3.9 A further issue raised by the Applicant was that after the interviewing process had been conducted, Webster was seen in the company of Mr Leslie pn 23 June 1998 photocopying the scores and CV’s of the Applicant and other interviewees. The Applicant contends that this was a breach of confidentiality and questions the bona fides of the gentlemen involved. This is not one of the issues referred for determination and in any event falls outside the scope of the alleged unfair labour practice. I therefore do not consider the issue as relevant for this determination.
4 . NON COMPLIANCE WITH STANDARDS?
4.1 The Respondent concedes that while there was no “absolute compliance with the Procedure Manual (by the Staff Selection Committee) there was substantial compliance and to that extent Mrs Abrahams was not denied just administrative action in terms of section 33 of the Constitution”. In determining whether the Staff Selection Committee acted in accordance fairly towards the Applicant, I am of the view that the selection process must be viewed in a holistic manner, having regard to the circumstances at the time. It is common cause that the selection process was the first in which the Governing Body of Assegai Primary had been engaged. The SA Schools Act has ushered in a new era of participatory democracy in the education system. For this reason as well, the system whereby educators were appointed was open and transparent, including the assistance of observers from teacher organisations. It is clear from the facts that the Selection Committee had not followed many of the provisions of the Procedures Manual. Is the inconsistent number of members on the panel or the attendance of Webster at the interviewing workshop or the comments of Mr Malgas or the objections of the observers individually decisive of the dispute? In my view, the correct approach is whether viewed as a whole, the selection process deviated from the prescribed norm to the extend that it can be reasonably said to be prejudicial to the Applicant. As in criminal law, I would suggest that the test is whether there was a miscarriage of justice.
4.2 As I have already stated, the attendance of Mr Webster at the Departmental workshop was ill advised. It is not necessary to determine the extent to which he benefited from attending. The implications from his attendance cast doubt on the eventual selection process. The variation in the numerical composition of the panel, in my view was crucial. One cannot allow a situation to exist where the Head of a school is being appointed by a panel, which changes from day to day. There is no consistency and uniformity - the benchmarks of a fair selection process. The co-option of Mr Hartze onto the panel was another strange factor. Even though his inclusion may have been well intended, the Selection Committee was performing a quasi-administrative function. It is not open to change in number and personnel for any reasons other than those permitted by the Chamber. The Respondent has suggested in argument that the provisions of the Procedures Manual are directory and not peremptory. Whilst that may be correct (see Douglas Hoërskool en Andere v Premier, Noord-Kaap 1999 (4) SA 1131 NKA), the Respondent cannot seek to avoid compliance with its own standards. In any event, whilst the Respondent relies on Douglas (above), it should be noted that the facts in that case are different from the present case. In that case, the Court accepted that the Governing Body did not have to interview candidates who did not meet the official requirements (academically) for the post. The Court set aside the decision of the Head of Department and appointed the candidate chosen by the Governing Body.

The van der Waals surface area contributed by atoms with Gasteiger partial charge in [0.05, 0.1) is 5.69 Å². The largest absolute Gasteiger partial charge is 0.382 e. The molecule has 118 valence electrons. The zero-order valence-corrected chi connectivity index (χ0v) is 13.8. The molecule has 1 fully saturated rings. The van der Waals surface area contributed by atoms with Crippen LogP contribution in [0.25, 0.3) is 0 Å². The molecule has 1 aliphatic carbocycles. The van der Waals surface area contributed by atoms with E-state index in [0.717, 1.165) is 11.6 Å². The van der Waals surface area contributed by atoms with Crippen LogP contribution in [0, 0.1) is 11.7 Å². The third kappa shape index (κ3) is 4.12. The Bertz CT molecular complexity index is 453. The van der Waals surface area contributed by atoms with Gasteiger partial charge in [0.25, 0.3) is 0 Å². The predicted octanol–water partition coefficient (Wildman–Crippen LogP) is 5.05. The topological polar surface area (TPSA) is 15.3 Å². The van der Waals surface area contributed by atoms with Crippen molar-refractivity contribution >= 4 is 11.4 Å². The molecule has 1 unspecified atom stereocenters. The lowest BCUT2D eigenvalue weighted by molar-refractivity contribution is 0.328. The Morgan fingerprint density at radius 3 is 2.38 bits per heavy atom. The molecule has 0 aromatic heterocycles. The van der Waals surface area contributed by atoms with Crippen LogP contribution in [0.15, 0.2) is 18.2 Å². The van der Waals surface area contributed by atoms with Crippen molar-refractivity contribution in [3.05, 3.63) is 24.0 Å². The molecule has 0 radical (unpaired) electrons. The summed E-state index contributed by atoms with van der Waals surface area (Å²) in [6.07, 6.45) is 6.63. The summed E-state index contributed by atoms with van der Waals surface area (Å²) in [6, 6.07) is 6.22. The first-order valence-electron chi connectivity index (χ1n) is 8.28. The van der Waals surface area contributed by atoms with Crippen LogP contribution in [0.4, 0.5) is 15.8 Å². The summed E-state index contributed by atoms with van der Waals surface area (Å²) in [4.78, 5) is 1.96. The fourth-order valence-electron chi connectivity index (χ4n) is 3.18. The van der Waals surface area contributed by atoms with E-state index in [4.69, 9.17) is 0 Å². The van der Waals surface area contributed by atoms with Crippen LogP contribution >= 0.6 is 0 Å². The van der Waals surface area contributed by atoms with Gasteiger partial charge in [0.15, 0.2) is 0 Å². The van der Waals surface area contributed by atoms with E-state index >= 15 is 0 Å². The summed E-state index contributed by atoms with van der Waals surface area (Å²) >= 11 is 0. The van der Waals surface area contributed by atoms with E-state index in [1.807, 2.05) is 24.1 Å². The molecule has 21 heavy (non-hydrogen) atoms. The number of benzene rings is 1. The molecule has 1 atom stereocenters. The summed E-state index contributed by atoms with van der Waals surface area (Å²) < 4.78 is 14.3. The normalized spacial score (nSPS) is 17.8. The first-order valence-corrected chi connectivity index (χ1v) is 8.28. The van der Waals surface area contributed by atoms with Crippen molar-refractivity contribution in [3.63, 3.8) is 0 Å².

5 . CONCLUSION
5.1 In light of the evidence before me, I find that the nomination of Mr Webster as the Principal of Assegai Primary School and his eventual appointment by the Department, was unfair and deviated in material and fundamental respects from the norm. The incumbent, Mr Webster, was notified of these proceedings and the relief being sought. It is not open (on the facts) to me to appoint either the Applicant or any other person to the position of principal. The legislature has developed that role to the school governing bodies. Accordingly, I make the following finding:
5.1.1 The decision of the Staff Selection Committee of the Governing Body of Assegai Primary, Wentworth to nominate Mr Webster as the principal is found to be unfair and is accordingly set aside.
5.1.2 The process to appoint a principal must commence de novo, in the manner and form as prescribed by law.
5.1.3 That the Staff Selection Committee, as far as practically possible, comprises persons with no involvement in the initial selection process.
5.1.4 No order as to costs.
MAHENDRA R CHETTY
Date : 8 January 2001
EDUCATION LABOUR RELATIONS COUNCIL
CASE NUMBER PSES 10/98 0432 KZN
APPLICANT ODETTE R ABRAHAMS
RESPONDENT DEPARTMENT OF EDUCATION
NATURE UNFAIR LABOUR PRACTICE
ARBITRATOR MAHENDRA R CHETTY
DATE OF ARBITRATION 8, 14, 15 DECEMBER 2000
APPLICANT MR A PIERCE
RESPONDENT DR NZAMA
1 The decision of the Staff Selection Committee of the Governing Body of Assegai Primary, Wentworth to nominate Mr Webster as the principal is found to be unfair and is accordingly set aside.
2 The process to appoint a principal must commence de novo, in the manner and form as prescribed by law.
3 That the Staff Selection Committee, as far as practically possible, comprises persons with no involvement in the initial selection process.
4 No order as to costs.
DATE OF AWARD 8 JANUARY 2001